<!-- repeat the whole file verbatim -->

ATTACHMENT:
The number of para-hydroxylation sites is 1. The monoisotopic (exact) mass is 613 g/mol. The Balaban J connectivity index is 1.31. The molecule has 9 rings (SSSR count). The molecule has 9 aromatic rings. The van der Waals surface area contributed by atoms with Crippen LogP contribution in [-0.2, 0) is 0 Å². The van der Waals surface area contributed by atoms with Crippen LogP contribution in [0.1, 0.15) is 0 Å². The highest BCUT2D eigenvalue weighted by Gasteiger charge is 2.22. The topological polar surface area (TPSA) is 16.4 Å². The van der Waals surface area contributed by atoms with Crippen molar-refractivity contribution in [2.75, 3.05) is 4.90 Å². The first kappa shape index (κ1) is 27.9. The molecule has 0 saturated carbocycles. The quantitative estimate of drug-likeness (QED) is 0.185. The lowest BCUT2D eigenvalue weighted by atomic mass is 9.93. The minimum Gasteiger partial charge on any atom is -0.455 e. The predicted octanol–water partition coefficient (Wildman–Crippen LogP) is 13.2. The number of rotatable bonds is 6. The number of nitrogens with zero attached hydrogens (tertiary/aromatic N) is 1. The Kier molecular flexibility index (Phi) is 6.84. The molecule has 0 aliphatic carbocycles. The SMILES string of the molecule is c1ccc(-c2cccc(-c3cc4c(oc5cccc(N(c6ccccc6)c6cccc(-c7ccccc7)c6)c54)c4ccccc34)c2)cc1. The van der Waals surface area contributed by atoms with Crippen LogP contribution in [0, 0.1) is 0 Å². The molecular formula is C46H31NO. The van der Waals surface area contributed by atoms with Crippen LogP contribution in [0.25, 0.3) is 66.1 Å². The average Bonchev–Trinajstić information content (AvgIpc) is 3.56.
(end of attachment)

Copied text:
The number of para-hydroxylation sites is 1. The monoisotopic (exact) mass is 613 g/mol. The Balaban J connectivity index is 1.31. The molecule has 9 rings (SSSR count). The molecule has 9 aromatic rings. The van der Waals surface area contributed by atoms with Crippen LogP contribution in [-0.2, 0) is 0 Å². The van der Waals surface area contributed by atoms with Crippen LogP contribution in [0.1, 0.15) is 0 Å². The highest BCUT2D eigenvalue weighted by Gasteiger charge is 2.22. The topological polar surface area (TPSA) is 16.4 Å². The van der Waals surface area contributed by atoms with Crippen molar-refractivity contribution in [2.75, 3.05) is 4.90 Å². The first kappa shape index (κ1) is 27.9. The molecule has 0 saturated carbocycles. The quantitative estimate of drug-likeness (QED) is 0.185. The lowest BCUT2D eigenvalue weighted by atomic mass is 9.93. The minimum Gasteiger partial charge on any atom is -0.455 e. The predicted octanol–water partition coefficient (Wildman–Crippen LogP) is 13.2. The number of rotatable bonds is 6. The number of nitrogens with zero attached hydrogens (tertiary/aromatic N) is 1. The Kier molecular flexibility index (Phi) is 6.84. The molecule has 0 aliphatic carbocycles. The SMILES string of the molecule is c1ccc(-c2cccc(-c3cc4c(oc5cccc(N(c6ccccc6)c6cccc(-c7ccccc7)c6)c54)c4ccccc34)c2)cc1. The van der Waals surface area contributed by atoms with Crippen LogP contribution in [0, 0.1) is 0 Å². The molecular formula is C46H31NO. The van der Waals surface area contributed by atoms with Crippen LogP contribution in [0.25, 0.3) is 66.1 Å². The average Bonchev–Trinajstić information content (AvgIpc) is 3.56.